In the midst of the Tamil Nadu election campaign, a Jayalalithaa loyalist dismissed the Congress-DMK campaign against the “invisible” and “inaccessible” chief minister. “Only educated people see her arrogance as a minus. Ordinary folk like it, they think of her as a bold person who is not scared of anyone. For them, it’s a plus point,” he said. In the end, Jayalalithaa’s inaccessibility was not even a footnote in the history-defying second successive victory of the AIADMK in the assembly elections. At the same time, no one reason stands out for Amma’s return. Instead, Jayalalithaa’s victory is a combination of many factors, some attributable to her, some to the DMK, and some to a multi-cornered fight that saw an array of regional parties position themselves as alternatives to the AIADMK and DMK.
Tamil Nadu has never seen such a close result between the two big Dravidian parties. In earlier assembly elections, a severe anti-incumbency would provide the opposition a headstart to make a clean sweep of it. This time there was no big wave of anger against the incumbent, but a mood, most pronounced in Chennai, where the AIADMK government’s mishandling of the floods last November-December was directly blamed on the chief minister. That showed in Jayalalithaa’s victory margin in her R.K Nagar constituency, which shrank to less than 40,000 votes from the 1.5 lakh in last year’s by-election in June.
The DMK’s 98 seats in these elections show that the anti-Jaya mood was not restricted to Chennai alone. The party’s inability to turn this into a tide of victory is sure to be attributed to Karunanidhi’s reluctance to name his son M.K. Stalin as a chief ministerial candidate. The unresolved family rivalries saw the 92-year-old patriarch’s older son, M.K. Alagiri, stay away from this election, which gave the AIADMK an upper hand in his Madurai strongholds.
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The party’s continuing alliance with the Congress has also proved expensive. In an interview to The Indian Express just ahead of the election Karunanidhi said the Congress was a “sufficient” alliance partner to defeat the “corrupt and non-performing AIADMK government”. In truth, the Congress in Tamil Nadu has still to live down its association with the last phase of the war in Sri Lanka that killed thousands of Tamils, with the UPA government at the Centre blamed for standing by as an onlooker. There is bound to be regret in the DMK at having had to part with 41 seats to the party.
The anti-incumbent mood also appears to have got fragmented across three main competing opposition groups, namely the DMK-Congress alliance; the PMK; and the six-party People’s Welfare Front. Even though these fronts were wiped out entirely, they could have played a spoiler in some constituencies, where defeat and victory was decided by a couple of hundred votes, or even less, especially the PMK, which took five per cent of the vote.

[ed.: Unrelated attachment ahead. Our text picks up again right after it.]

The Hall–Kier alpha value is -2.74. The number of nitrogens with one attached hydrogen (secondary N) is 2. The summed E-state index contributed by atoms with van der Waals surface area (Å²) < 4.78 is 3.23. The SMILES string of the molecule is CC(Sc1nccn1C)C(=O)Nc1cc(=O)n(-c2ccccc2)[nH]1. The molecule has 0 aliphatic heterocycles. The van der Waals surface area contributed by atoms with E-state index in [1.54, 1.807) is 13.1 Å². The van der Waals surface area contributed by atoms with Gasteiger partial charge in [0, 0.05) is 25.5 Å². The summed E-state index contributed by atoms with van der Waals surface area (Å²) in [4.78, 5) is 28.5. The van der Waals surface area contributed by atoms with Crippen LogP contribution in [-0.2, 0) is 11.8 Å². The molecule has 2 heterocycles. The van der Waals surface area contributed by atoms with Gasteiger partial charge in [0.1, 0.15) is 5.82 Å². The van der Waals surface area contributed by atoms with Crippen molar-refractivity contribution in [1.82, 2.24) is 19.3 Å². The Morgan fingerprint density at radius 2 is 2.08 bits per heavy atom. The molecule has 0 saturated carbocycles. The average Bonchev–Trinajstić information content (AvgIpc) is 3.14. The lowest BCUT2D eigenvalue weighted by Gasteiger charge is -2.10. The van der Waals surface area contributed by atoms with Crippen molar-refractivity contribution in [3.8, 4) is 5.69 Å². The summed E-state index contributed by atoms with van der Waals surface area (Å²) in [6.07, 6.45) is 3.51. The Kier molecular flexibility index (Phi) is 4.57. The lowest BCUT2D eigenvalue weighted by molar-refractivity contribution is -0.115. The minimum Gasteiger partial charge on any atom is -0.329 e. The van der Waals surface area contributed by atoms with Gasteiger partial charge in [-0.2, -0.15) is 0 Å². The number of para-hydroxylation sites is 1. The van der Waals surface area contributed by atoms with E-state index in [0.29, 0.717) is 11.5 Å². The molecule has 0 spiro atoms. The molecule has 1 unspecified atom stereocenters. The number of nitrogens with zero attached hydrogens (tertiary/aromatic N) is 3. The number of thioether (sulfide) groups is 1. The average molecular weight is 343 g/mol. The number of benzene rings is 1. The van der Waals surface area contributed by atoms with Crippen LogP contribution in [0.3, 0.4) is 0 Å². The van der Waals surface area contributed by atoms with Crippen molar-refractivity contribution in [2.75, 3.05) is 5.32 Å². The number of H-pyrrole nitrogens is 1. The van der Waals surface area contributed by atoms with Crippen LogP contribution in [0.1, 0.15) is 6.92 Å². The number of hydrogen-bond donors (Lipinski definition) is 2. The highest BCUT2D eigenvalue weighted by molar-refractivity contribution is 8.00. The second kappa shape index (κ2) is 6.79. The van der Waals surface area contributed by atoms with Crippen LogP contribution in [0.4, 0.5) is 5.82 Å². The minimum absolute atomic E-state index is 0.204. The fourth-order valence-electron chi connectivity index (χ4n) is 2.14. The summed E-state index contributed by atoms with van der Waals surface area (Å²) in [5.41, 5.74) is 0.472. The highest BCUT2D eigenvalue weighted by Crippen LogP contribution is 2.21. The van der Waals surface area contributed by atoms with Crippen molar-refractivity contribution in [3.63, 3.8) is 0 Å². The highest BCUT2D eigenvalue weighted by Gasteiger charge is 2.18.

The DMK will also ponder how much its pledge to bring in prohibition drove undecided male voters to the AIADMK. Jayalalithaa’s promise to do the same was made to ensure that the party did not lose out on an issue that resonated among women voters, but it was phrased ambiguously enough to appeal to pro- and anti-prohibitionists, male and female. Her promise of a free cellphone and subsidised moped may have further helped to keep the women on her side. The AIADMK also benefited from bloc voting by two dominant backward castes, the Thevars in the south and the Gounders in western Tamil Nadu.
It has to be Jayalalithaa’s good fortune that in the popular mind, the DMK remains a “2G-corruption” tainted party but corruption charges against her or the AIADMK don’t stick as much. In many places, reminders about the ongoing disproportionate assets case against her were met with a shrug and a counter question: And the DMK is clean? Jayalalithaa’s rumoured ill-health also did not matter. For one thing, the immediate comparison was with the wheelchair-bound Karunanidhi. Diehard AIADMK supporters don’t believe anything could be wrong with her health, just as many of them still continue to vote for the AIADMK in the belief that MGR never died.
The other takeaway is the separateness of Tamil Nadu. All through the last 18 months, this was one state that remained unaffected by the divisive debates that roiled the rest of the country. The election was free of them too. Flag, country, beef, were all pleasingly absent from the campaign, even the BJP’s. After winning Assam, BJP president Amit Shah spoke of the party as now stretching from Kutch to Kamrup. But not Kashmir to Kanyakumari. Even though the BJP represents Kanyakumari in the Lok Sabha, its single parliamentary seat in Tamil Nadu, the party failed to open its account in the assembly elections.
Since the 1990s, the increasing stakes of regional parties at the Centre have been held up as a praiseworthy development for Indian federalism, as the power glue that holds India together. But Tamil Nadu’s ruling party has had no compact with the Centre since Jayalalithaa came to power in 2011. In 2014, the AIADMK sent 37 members to the Lok Sabha, but its sweep mattered little to the BJP, which won its own majority. Nor are the results of the assembly elections going to make a difference to the NDA in the Rajya Sabha. So here’s a question for the next five years: Is Tamil Nadu’s separateness putting it at risk of becoming irrelevant to the rest of the country?
(This article first appeared in the print edition under the headline ‘Win it like Amma’)
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